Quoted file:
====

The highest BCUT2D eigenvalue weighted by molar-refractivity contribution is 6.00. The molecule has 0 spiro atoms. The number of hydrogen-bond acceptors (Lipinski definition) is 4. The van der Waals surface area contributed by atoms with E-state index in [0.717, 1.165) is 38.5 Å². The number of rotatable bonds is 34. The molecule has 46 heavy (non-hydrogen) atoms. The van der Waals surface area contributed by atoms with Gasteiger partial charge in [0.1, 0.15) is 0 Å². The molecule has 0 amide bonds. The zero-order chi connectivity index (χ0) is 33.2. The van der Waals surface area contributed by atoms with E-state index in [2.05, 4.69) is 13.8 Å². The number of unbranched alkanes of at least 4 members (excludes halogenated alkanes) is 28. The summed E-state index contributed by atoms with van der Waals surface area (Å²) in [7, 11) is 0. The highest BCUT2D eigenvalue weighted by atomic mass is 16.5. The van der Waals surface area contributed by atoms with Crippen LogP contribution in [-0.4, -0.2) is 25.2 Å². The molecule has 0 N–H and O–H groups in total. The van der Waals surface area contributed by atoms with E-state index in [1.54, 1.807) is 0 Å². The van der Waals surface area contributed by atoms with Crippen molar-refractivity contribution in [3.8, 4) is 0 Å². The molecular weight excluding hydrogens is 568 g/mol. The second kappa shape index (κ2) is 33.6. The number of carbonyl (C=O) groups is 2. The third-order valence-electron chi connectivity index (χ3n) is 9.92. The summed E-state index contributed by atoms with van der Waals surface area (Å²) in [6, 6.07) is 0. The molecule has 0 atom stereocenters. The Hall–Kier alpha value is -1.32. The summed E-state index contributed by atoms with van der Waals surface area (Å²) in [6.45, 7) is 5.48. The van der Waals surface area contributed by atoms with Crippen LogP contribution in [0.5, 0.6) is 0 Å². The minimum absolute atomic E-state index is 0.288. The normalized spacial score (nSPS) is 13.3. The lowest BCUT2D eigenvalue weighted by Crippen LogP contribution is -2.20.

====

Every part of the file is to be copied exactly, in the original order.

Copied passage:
The highest BCUT2D eigenvalue weighted by molar-refractivity contribution is 6.00. The molecule has 0 spiro atoms. The number of hydrogen-bond acceptors (Lipinski definition) is 4. The van der Waals surface area contributed by atoms with E-state index in [0.717, 1.165) is 38.5 Å². The number of rotatable bonds is 34. The molecule has 46 heavy (non-hydrogen) atoms. The van der Waals surface area contributed by atoms with Gasteiger partial charge in [0.1, 0.15) is 0 Å². The molecule has 0 amide bonds. The zero-order chi connectivity index (χ0) is 33.2. The van der Waals surface area contributed by atoms with E-state index in [2.05, 4.69) is 13.8 Å². The number of unbranched alkanes of at least 4 members (excludes halogenated alkanes) is 28. The summed E-state index contributed by atoms with van der Waals surface area (Å²) in [7, 11) is 0. The highest BCUT2D eigenvalue weighted by atomic mass is 16.5. The van der Waals surface area contributed by atoms with Crippen LogP contribution in [-0.4, -0.2) is 25.2 Å². The molecule has 0 N–H and O–H groups in total. The van der Waals surface area contributed by atoms with E-state index in [1.54, 1.807) is 0 Å². The van der Waals surface area contributed by atoms with Crippen molar-refractivity contribution in [3.8, 4) is 0 Å². The molecular weight excluding hydrogens is 568 g/mol. The second kappa shape index (κ2) is 33.6. The number of carbonyl (C=O) groups is 2. The third-order valence-electron chi connectivity index (χ3n) is 9.92. The summed E-state index contributed by atoms with van der Waals surface area (Å²) in [6, 6.07) is 0. The molecule has 0 atom stereocenters. The Hall–Kier alpha value is -1.32. The summed E-state index contributed by atoms with van der Waals surface area (Å²) in [6.45, 7) is 5.48. The van der Waals surface area contributed by atoms with Crippen LogP contribution in [0.5, 0.6) is 0 Å². The minimum absolute atomic E-state index is 0.288. The normalized spacial score (nSPS) is 13.3. The lowest BCUT2D eigenvalue weighted by Crippen LogP contribution is -2.20.